Aspects of an Argumentative Essay

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Aspects of an Argumentative Essay

The argumentative essay is an essay in which you argue a point -- an essay in which you prove a thesis.

The argumentative essay starts with an introduction. The introduction is the gateway into your paper, and it serves two roles. The introduction should grab your reader's attention and let him or her know what your paper will be about. Your thesis must also let your reader know what your essay will be about. By the time he or she finishes your conclusion, the reader should know what you intend to write about, what you think of that subject, and what specific statement you intend to prove. The body is where you stop talking about what you're going to do in your essay and you start actually
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First, you must do some research, trying to decide whether the bulk of the evidence available supports or contradicts your thesis. Fven if your essay deals only with one text, research is still essential, as research in this sense can mean anything from rereading the assigned text with an eye toward finding passages that support your claim to heading to the library, bringing an entire section of books to a table, and spending hours poring over them. If the bulk of evidence contradicts your thesis, you will, of course, want to reconsider your thesis. If all the evidence supports your reading, consider yourself lucky. It doesn't happen often, but when it does, the body of the essay is very easy to write. When the bulk of the evidence supports your thesis, but there is some evidence contradicting it, you are in a position where you have to decide how to best present the supporting evidence, while dealing with the contradictory evidence in the best manner possible. Presenting the supporting evidence properly can be more difficult than it sounds.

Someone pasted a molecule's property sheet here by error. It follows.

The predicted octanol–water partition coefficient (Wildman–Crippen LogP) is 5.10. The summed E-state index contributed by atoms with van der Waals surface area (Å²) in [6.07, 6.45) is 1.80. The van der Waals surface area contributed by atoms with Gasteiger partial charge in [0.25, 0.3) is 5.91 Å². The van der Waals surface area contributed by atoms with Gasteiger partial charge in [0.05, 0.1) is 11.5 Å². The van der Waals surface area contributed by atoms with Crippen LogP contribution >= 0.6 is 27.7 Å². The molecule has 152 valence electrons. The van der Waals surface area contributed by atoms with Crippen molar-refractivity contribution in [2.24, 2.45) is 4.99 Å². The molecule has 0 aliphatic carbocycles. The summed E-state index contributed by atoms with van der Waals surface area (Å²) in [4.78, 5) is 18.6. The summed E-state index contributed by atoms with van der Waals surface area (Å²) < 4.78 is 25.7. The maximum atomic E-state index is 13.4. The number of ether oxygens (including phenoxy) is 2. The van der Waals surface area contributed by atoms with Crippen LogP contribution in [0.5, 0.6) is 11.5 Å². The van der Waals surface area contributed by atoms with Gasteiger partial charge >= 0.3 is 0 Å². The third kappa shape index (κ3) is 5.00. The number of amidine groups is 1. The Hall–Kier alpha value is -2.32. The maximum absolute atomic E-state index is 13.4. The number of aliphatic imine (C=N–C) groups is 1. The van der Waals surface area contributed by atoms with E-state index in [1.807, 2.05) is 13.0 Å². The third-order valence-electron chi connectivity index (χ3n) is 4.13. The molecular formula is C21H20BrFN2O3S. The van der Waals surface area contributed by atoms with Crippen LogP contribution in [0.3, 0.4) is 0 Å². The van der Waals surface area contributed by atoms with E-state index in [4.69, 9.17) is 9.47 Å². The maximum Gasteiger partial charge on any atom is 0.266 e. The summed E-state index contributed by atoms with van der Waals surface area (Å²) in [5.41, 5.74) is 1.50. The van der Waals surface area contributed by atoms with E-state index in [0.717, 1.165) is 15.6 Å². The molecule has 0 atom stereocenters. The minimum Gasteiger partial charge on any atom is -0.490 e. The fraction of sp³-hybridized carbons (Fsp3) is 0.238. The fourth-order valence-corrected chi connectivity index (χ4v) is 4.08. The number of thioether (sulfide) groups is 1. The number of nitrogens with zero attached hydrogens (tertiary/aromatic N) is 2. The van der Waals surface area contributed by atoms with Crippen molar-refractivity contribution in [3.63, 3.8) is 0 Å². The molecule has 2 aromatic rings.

While it may sound simple to present evidence that agrees with the point that you are trying to make, there is almost always one order that is more effective than others. As a rule of thumb, you want to start with general principles and move toward specifics. This holds true whether you are talking about contexts or novels themselves. It makes no sense to analyze a particular paragraph of a novel, for example, without placing

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